A Georgian villa, designed by James Gandon, on 17 acres just 12km from Dublin city centre has been comprehensively renovated since it was bought by a Dublin financier 3½ years ago.
It now combines period and contemporary style in a grand house that’s also a comfortable family home. The owner spent several million euro renovating and redecorating Emsworth and lavishly refurbishing the grounds which include formal gardens and woodland, an outdoor heated pool, floodlit tennis court and playing pitch, a zipline, a coach house converted to a two-bedroom guest house and a cottage that houses a fully-equipped gym.
Inside, a handsome curved staircase rises on the right of the double-height entrance hall, just above a trapdoor in the floor that leads to the tunnel running between this property and nearby Abbeville, former home of the late Charles Haughey. Accommodation includes a large new kitchen, four bedrooms upstairs and four very smart new bathrooms in the main house as well as a cinema room.
Lights, sound, heating and security systems can all be remote-controlled by the owner, a tech-minded businessman who travels to the UK frequently. Emsworth’s proximity to Dublin Airport – an eight-minute drive he says – was one of the reasons he bought the house in 2014. He reckons he can save around a full working day a week compared to the days when he commuted from Dublin’s southside.
The house, the only intact Gandon villa to survive in Ireland according to the National Inventory of Architectural Heritage, had previously been owned by media chief Gerry McGuinness, founder of the Sunday World, then by tax consultant Noel Corcoran, who put Emsworth up for sale for €4.5 million in 2012. It finally sold in 2014 to the present owner for €1.425 million.
The property – the 402sq m (4,330sq ft) house and 17 acres is now for sale for €7.5 million through Sherry FitzGerald Country Homes and Sherry FitzGerald Blanc, as well as through Sherry Fitz affiliate Christie's International. (The sale does not include 64 adjoining acres leased to agri-food research institute Teagasc). The owner, who has lavished a lot of time and energy on revamping Emsworth, says he is a reluctant seller who is moving because one of his children has a long commute to her school in Killiney.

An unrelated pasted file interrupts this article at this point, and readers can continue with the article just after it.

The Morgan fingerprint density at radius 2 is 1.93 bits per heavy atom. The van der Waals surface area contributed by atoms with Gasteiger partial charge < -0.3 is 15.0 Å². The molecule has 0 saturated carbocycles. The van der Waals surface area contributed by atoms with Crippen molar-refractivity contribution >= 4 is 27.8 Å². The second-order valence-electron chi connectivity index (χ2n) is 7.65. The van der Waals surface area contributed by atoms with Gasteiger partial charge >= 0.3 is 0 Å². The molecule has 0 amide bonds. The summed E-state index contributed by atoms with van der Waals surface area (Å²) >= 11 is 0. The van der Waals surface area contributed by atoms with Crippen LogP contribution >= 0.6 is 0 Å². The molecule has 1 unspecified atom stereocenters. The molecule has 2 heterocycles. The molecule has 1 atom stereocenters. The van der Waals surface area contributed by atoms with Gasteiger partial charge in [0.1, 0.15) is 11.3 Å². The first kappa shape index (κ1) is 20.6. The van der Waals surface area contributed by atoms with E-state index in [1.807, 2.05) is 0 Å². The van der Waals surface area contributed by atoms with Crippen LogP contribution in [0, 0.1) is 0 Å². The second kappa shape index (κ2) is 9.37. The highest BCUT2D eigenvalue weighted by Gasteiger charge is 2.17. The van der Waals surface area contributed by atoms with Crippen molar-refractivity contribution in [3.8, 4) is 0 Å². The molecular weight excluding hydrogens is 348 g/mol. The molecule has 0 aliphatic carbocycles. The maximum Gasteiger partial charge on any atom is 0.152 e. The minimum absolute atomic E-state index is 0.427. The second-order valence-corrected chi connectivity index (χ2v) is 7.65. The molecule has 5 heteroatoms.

Gandon remodelled Abbeville in the 1790s for its owner, John Beresford, whose banking partner James Woodmason then commissioned the fashionable architect to design a house on nearby land. The result was Emsworth, which was completed in 1794. There are many stories about the use of the underground tunnel that linked the two properties right up to Haughey’s time. The owner says that at present, you can walk along the tunnel but it is bricked up on each side. Abbeville, on 250 acres, which sold in 2013 for a reported €5.5 million, was bought by the founder of Japanese hotel chain, Toyoko Inns.
Emsworth is on the Malahide Road in Kinsealy, Dublin 17, its entrance is across the road from Kinsealy national school. Low electronically-controlled gates open into a very long gravelled driveway between woodland and lawns, looping around two long water features leading up to the front of the house. The gardens, revamped and restored by landscape architects Murphy & Sheanon and Carragh Landscaping, are lovely: paths lead around through woodland, a brick-walled garden, past a newly-built lake with a deck beside it, the tennis court and sports pitch and nearer the house, the patio where the swimming pool – heated to 26 degrees – is located. Unsurprisingly, the gardens need a full-time gardener to maintain them.
Inside, the house was re-roofed, rewired and replumbed, it got a new kitchen and new bathrooms and was completely redecorated by Elizabeth Kirby Designs. It has a comfortable, family-friendly layout and that classic contemporary look, where original plasterwork, huge sash windows and modern furnishing and fittings combine to smart effect. Most of the floors are new, a mixture of parquet, wide plank and narrow plank French oak. Neutral shades mix with vivid colours – deep red in the drawingroom, deep blue in the cinema room for example.
Four rooms open off the large entrance hall, floored with black and white tiles. There’s a sittingroom/library straight ahead, where a huge original sash window opens so that you can walk out on to the terrace; the cinema room opens off the library. The drawingroom on the right of the entrance hall has large sash windows and an imposing Adams marble fireplace.
The new kitchen/breakfastroom to the left of the entrance hall has cream units, a restored 1960s Aga and a large utility room off it. The kitchen opens onto a wide pergola-covered terrace with a barbecue; an adjoining outbuilding has a large automatically cooled walk-in wine cellar as well as a kitchen, wetroom and bathroom.
The coach house has a large open-plan kitchen/livingroom, with a big open fireplace and French doors opening on to a large outdoor terrace; upstairs are two under-eaves bedrooms. Another white-painted outbuilding houses some of the owner’s classic car collection as well as the gym and a pilates room.
Agent Roseanne De Vere Hunt says, "Emsworth is an extraordinary residence combining classical elegance with modern-day living in this private setting, with the convenience of an eight-minute drive to Dublin airport". The vendor says, "It's now the ultimate home for a family with three or four kids, whose owner travels a lot on business."